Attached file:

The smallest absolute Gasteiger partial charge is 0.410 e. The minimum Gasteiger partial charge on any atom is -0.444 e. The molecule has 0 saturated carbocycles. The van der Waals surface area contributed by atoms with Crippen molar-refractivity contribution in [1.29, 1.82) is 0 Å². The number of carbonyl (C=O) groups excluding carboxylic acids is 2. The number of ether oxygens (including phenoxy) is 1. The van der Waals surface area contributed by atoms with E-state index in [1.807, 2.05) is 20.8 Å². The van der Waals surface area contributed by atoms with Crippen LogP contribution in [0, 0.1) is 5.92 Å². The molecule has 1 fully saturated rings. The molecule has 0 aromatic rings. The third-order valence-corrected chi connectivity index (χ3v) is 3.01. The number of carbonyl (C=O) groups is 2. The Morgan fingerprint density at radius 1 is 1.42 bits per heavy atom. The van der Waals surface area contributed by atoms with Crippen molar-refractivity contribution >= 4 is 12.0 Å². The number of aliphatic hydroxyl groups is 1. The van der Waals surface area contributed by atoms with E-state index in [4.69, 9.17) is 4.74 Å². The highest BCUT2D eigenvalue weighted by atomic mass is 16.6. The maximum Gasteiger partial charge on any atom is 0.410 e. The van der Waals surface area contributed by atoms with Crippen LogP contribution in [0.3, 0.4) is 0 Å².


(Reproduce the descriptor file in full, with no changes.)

The smallest absolute Gasteiger partial charge is 0.410 e. The minimum Gasteiger partial charge on any atom is -0.444 e. The molecule has 0 saturated carbocycles. The van der Waals surface area contributed by atoms with Crippen molar-refractivity contribution in [1.29, 1.82) is 0 Å². The number of carbonyl (C=O) groups excluding carboxylic acids is 2. The number of ether oxygens (including phenoxy) is 1. The van der Waals surface area contributed by atoms with E-state index in [1.807, 2.05) is 20.8 Å². The van der Waals surface area contributed by atoms with Crippen LogP contribution in [0, 0.1) is 5.92 Å². The molecule has 1 fully saturated rings. The molecule has 0 aromatic rings. The third-order valence-corrected chi connectivity index (χ3v) is 3.01. The number of carbonyl (C=O) groups is 2. The Morgan fingerprint density at radius 1 is 1.42 bits per heavy atom. The van der Waals surface area contributed by atoms with Crippen molar-refractivity contribution >= 4 is 12.0 Å². The number of aliphatic hydroxyl groups is 1. The van der Waals surface area contributed by atoms with E-state index in [4.69, 9.17) is 4.74 Å². The highest BCUT2D eigenvalue weighted by atomic mass is 16.6. The maximum Gasteiger partial charge on any atom is 0.410 e. The van der Waals surface area contributed by atoms with Crippen LogP contribution in [0.3, 0.4) is 0 Å².